Q: Jen, Canada and the United Kingdom have both restricted travelers from India amid concerns about the variant there. Is there any effort here or a review here about whether the U.S. would temporarily suspend travel from India?
MS. PSAKI: We're always reviewing what needs to be done to protect the American people, but I don't have any restrictions -- or rollback of restrictions to preview today.
Q: And one more on India. The Indian government ordered Twitter and Facebook and Instagram to block social media posts criticizing the handling of the COVID response there. Any White House comment on that move?
MS. PSAKI: Well, that certainly wouldn't be aligned with our view of freedom of speech around the world.
Q: And will the First Lady have any kind of virtual box? Or will there be anything to, sort of, replace the -- you know, the traditional -- as you spoke about, the First Lady's box full of guests?
MS. PSAKI: Not as people knew it previously. Right? There won't be -- she won't be sitting in the box with people. We are looking for ways to engage with the American public -- whether it's through viewing parties or ways to communicate about what the President is proposing -- but it won't look or feel or sound like it has in the past.
Q: Yeah, so, just back on the tax question, real quick. We keep asking this question about reconciliation. Do you have a -- a sort of a plan to increase your outreach to potential skeptics, even among the Democratic side, in terms of getting this, really, additionally large package through Congress?
MS. PSAKI: Sure. I mean, obviously the President has himself been engaged with Republicans, as he was last week and I expect he will be again next week. And he'll talk about the American Jobs Plan as well as the American Families Plan.
But our root focus here -- I know you were asking Brian about the corporate opposition to the capital gains component. Look, our core -- our core focus here and the President's core focus is on laying out policies that will increase investment in industries of the future, create millions of jobs, invest in childcare and education to make us more competitive.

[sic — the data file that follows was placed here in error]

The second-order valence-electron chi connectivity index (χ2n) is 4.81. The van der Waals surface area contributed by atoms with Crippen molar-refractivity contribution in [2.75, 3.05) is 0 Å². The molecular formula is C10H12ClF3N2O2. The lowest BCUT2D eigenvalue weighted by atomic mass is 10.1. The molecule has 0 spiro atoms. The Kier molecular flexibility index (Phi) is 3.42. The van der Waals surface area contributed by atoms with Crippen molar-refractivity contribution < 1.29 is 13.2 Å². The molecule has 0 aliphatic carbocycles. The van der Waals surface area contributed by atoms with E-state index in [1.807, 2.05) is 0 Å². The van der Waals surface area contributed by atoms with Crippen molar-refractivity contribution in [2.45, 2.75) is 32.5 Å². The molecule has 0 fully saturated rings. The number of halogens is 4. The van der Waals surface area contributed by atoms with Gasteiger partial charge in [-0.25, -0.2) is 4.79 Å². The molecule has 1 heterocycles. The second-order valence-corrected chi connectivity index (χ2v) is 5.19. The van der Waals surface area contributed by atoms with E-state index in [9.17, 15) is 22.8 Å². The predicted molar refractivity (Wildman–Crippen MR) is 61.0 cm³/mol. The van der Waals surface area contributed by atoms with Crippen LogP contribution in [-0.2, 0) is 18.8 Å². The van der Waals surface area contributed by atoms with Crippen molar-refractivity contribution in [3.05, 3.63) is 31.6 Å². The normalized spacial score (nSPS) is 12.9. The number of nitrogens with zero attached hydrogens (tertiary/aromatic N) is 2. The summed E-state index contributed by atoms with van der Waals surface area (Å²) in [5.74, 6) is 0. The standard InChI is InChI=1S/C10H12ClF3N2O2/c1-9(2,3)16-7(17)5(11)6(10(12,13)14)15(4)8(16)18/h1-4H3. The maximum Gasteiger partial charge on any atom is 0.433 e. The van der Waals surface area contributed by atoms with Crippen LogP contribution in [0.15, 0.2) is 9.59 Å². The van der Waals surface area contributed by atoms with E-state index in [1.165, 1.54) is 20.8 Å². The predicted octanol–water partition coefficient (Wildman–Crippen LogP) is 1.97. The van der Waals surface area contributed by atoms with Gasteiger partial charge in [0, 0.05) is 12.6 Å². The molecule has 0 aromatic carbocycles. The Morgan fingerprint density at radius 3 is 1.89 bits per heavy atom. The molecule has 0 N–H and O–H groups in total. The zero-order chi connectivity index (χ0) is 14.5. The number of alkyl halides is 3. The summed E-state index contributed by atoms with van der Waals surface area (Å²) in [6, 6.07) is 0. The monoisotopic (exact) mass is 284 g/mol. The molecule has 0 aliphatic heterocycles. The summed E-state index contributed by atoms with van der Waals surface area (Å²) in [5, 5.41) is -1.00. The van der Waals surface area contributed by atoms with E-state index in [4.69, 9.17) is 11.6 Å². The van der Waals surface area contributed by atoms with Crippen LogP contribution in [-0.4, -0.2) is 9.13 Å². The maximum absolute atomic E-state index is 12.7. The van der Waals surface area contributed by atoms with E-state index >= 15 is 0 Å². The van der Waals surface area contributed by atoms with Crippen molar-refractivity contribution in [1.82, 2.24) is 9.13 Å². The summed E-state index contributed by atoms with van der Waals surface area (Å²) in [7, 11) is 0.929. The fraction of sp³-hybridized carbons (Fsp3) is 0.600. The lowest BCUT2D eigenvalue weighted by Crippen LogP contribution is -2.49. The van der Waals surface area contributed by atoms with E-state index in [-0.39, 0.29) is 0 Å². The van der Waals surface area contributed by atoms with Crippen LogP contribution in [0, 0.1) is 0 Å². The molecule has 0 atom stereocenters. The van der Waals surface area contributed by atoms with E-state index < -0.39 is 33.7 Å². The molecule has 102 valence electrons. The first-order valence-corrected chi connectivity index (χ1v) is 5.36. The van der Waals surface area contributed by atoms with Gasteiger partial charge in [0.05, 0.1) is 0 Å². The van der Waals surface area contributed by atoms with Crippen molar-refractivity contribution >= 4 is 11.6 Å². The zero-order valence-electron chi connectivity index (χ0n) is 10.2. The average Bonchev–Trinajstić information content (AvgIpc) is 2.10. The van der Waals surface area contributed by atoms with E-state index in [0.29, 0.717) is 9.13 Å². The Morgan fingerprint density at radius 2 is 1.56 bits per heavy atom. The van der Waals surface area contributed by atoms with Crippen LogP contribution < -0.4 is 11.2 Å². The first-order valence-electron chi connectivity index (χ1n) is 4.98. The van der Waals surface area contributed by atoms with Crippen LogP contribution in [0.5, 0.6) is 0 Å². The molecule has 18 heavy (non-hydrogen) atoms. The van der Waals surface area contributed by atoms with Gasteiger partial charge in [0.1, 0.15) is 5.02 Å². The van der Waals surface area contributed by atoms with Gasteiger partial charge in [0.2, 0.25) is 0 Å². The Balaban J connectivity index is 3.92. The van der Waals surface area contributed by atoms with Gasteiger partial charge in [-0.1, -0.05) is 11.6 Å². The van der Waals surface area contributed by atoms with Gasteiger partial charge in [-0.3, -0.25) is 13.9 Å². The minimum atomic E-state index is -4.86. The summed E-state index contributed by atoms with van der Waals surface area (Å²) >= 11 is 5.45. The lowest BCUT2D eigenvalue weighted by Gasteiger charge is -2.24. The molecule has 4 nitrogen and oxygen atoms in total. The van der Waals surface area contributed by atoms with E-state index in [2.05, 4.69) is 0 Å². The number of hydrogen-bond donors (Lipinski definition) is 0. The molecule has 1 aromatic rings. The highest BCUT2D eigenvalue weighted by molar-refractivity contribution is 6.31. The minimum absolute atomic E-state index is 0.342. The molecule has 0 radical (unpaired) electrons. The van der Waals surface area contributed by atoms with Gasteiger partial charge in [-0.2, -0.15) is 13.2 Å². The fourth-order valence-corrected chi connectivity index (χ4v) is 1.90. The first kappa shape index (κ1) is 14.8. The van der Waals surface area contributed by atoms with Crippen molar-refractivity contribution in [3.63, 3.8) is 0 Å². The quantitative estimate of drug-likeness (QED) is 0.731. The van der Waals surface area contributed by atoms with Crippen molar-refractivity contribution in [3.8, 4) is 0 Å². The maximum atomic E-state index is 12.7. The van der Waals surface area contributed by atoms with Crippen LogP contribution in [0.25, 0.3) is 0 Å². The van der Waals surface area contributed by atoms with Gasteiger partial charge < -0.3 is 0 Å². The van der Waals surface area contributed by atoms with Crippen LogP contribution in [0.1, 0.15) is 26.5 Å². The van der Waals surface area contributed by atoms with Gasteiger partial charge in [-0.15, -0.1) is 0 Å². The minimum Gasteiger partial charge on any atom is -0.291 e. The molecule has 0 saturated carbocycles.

Then he believes we should propose ways to pay for it, but that's not -- he's not doing a corporate tax proposal; he's doing an American Families proposal, an American Jobs Plan proposal. These are ways to pay for it. If people have alternative ways, we're open to hear from them.
But the bottom line is the President is not going to raise taxes on people making less than four hundred doll- -- "$400," that would be like nobody pays taxes -- but $400,000 a year. And he believes that the burden should be on the backs of corporations and highest-level income people who can afford to pay more. Hence his opposition to user fees and other proposals that would be -- put the weight -- the burdens on the back of American people.
Q: On India, I have another question.
MS. PSAKI: Sure.
Q: You -- actually, on AstraZeneca. So did -- the opening up of a -- is that -- is there any specific measure or urgency to get doses of the AstraZeneca vaccine to India? Is that a biggest -- among the biggest priorities?
And then on the India -- specifically, you mentioned that the idea is to get some raw materials --
MS. PSAKI: Mm-hmm.
Q: -- to Indian production of the AstraZeneca vaccine. There are other vaccines that are being produced in India. Will those raw materials also be available to other manufacturers working on other vaccine?
MS. PSAKI: Sure. Well, on the second question, I think we -- I mentioned another vaccine option as well, where the raw materials would work for -- could be useful for.
But I will say that we are continuing to look for a range of ways to help India. So we're talking about what we can redirect, what is available now.
A lot of what they need at this moment is oxygen. That is what they will tell you. What -- I know reporters, all of you and your colleagues who are reporting from the region, will tell you that we are quite focused on that, as well as PPE, testing, and other immediate needs they have now.
But since you -- since I didn't mention this earlier: Just to be clear, we have -- right now we have zero doses available of AstraZeneca. We're talking about what the F- -- the FDA needs to go through a review -- right? -- to ensure the safety and it's meeting our own bar and our own guidelines.
And we expect there to be approximately 10 million doses that could be released if/when the FDA -- if or when the FDA gives its concurrence, which could happen in the coming weeks. So this is not immediate.
And there is an estimated additional 50 million doses that are in various stages of production. These could be completed in stages across May and June.